For years, B.J. Penn had dominated the lightweight division.  His complete domination of the division earned him the moniker of “greatest lightweight ever.”  He was even regarded by many as one of the best pound for pound fighters in the world.  The only thing that held him back from being one of the best fighters of all times was his training.  Throughout his career, there were times when he did not take his training seriously.  Penn, who became the first American to win the World Jiu Jitsu Championship, relied on his natural talent to win fights.  Penn had good punching power and was able to use that and his Jui Jitsu to rise to the top without ever having to train very hard.  As the sport began to evolve and Penn suffered some key losses, he learned that not only did he need to train hard, but he needed to take his training seriously.  It was these changes that brought him back to the forefront of the lightweight division

At UFC 118, Penn lost to Frankie Edgar for the second straight time and will have to rethink his career.  So what’s next for Penn, how does he climb back up the mountain of the lightweight division?  First and foremost, it is time for him to change his training camp.  For years, Penn has been the best fighter in his camp and though he has brought in other fighters to train with him, Penn has always been the best in his gym.  With the sport continuing to evolve it is time that Penn evolves with it.  In order to do that he needs to change up his training camp.  It is time for him to leave Hawaii and come to the main land and train with some of the gyms here.  While he does not need to abandon training in Hawaii all together, it is time for him to train with some of the different fighters that these gyms have to offer.  By making this change he will be able to continue to evolve with the sport and again become one of the dominant fighters in the division.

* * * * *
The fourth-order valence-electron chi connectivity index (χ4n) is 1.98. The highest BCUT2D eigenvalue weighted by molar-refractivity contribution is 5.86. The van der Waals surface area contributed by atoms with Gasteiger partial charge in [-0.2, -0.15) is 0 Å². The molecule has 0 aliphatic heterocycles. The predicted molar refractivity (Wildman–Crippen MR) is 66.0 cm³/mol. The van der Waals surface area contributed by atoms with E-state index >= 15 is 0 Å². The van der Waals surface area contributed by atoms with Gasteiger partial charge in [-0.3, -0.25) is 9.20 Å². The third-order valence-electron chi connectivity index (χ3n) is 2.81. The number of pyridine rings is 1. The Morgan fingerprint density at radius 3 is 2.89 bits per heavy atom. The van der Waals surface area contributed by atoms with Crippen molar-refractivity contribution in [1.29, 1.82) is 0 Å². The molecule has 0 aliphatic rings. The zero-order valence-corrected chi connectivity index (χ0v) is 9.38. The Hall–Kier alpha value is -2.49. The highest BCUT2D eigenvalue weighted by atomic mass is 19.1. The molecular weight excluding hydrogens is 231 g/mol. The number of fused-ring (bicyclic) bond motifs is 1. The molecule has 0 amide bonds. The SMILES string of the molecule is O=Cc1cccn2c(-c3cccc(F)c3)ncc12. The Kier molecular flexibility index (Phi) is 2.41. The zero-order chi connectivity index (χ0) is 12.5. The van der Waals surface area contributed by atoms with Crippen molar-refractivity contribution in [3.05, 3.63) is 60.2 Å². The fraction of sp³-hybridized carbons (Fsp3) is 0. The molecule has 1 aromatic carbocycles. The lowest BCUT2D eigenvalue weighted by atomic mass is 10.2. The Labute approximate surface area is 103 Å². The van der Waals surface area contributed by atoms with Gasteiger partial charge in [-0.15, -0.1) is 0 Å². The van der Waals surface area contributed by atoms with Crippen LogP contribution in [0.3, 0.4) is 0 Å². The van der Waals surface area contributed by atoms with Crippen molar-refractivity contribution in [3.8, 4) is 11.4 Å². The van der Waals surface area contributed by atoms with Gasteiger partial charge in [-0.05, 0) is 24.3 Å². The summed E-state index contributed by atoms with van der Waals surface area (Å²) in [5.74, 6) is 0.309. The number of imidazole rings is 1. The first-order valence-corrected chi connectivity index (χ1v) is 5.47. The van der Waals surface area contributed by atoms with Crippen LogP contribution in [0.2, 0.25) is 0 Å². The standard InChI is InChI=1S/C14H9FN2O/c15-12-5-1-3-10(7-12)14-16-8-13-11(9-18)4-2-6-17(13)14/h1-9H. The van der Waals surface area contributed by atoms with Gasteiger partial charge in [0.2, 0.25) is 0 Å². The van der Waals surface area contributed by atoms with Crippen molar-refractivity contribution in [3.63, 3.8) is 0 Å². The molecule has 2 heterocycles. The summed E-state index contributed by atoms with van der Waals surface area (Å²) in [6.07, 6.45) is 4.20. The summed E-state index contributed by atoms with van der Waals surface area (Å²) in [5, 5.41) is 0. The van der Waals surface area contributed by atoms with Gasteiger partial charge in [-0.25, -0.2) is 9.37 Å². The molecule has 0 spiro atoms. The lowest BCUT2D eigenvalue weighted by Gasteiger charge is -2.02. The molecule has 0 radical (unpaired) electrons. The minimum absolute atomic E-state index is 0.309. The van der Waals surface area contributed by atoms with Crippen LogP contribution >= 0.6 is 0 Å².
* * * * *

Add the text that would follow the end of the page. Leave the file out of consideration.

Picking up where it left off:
If Penn does not make some changes with his training and his camp, he is going to continue to drop.  This was evidenced during his recent loss to Edgar.  His corner offered him nothing during this fight.  They gave him no advice between rounds and told him to continue what he was doing even when it was evident that he was losing the fight.  His corner was very similar during his first loss as well.  If he does not start to work with some different coaches, trainers and training partners, he will not get any better and he will continue to get bad advice from his corner.  If, however he decides to make these or similar changes he will be able to return to dominance.

About The Author

Josh Davis
President and Site Director
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Josh Davis is the owner and President of The MMA Corner, LLC. He has been a fan of mixed martial arts since seeing UFC 1 in his hometown. In addition to his The MMA Corner responsibilities, Josh is the editor of Scrapp! Fight Magazine. Josh has also written for MMA Unleashed and MMA Sports magazines. Josh also manages some of Colorado's best up and coming fighters and is dedicated to the positive promotion of the sport.